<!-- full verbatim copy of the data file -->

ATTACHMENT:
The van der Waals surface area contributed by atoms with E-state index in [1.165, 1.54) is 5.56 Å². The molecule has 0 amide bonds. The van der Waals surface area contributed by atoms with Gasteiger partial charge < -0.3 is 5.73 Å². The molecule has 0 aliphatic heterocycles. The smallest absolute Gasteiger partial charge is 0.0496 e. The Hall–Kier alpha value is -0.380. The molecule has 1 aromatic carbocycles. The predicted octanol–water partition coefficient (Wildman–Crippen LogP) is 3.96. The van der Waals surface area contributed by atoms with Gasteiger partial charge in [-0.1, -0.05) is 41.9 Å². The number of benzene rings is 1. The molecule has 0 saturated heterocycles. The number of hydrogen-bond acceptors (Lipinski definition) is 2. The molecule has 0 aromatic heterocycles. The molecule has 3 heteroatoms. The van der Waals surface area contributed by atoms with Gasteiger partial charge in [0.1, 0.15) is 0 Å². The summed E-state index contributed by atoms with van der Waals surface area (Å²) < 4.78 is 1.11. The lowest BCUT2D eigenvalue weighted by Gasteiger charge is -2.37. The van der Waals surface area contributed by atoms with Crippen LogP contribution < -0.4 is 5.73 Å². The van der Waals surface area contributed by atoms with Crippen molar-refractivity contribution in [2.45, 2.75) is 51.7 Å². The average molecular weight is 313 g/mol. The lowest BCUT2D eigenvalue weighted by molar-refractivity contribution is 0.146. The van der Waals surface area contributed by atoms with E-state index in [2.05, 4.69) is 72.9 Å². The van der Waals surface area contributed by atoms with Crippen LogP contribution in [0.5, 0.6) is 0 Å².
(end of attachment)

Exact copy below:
The van der Waals surface area contributed by atoms with E-state index in [1.165, 1.54) is 5.56 Å². The molecule has 0 amide bonds. The van der Waals surface area contributed by atoms with Gasteiger partial charge < -0.3 is 5.73 Å². The molecule has 0 aliphatic heterocycles. The smallest absolute Gasteiger partial charge is 0.0496 e. The Hall–Kier alpha value is -0.380. The molecule has 1 aromatic carbocycles. The predicted octanol–water partition coefficient (Wildman–Crippen LogP) is 3.96. The van der Waals surface area contributed by atoms with Gasteiger partial charge in [-0.1, -0.05) is 41.9 Å². The number of benzene rings is 1. The molecule has 0 saturated heterocycles. The number of hydrogen-bond acceptors (Lipinski definition) is 2. The molecule has 0 aromatic heterocycles. The molecule has 3 heteroatoms. The van der Waals surface area contributed by atoms with Gasteiger partial charge in [0.1, 0.15) is 0 Å². The summed E-state index contributed by atoms with van der Waals surface area (Å²) < 4.78 is 1.11. The lowest BCUT2D eigenvalue weighted by Gasteiger charge is -2.37. The van der Waals surface area contributed by atoms with Crippen LogP contribution < -0.4 is 5.73 Å². The van der Waals surface area contributed by atoms with Crippen molar-refractivity contribution in [2.45, 2.75) is 51.7 Å². The average molecular weight is 313 g/mol. The lowest BCUT2D eigenvalue weighted by molar-refractivity contribution is 0.146. The van der Waals surface area contributed by atoms with E-state index in [2.05, 4.69) is 72.9 Å². The van der Waals surface area contributed by atoms with Crippen LogP contribution in [0.5, 0.6) is 0 Å².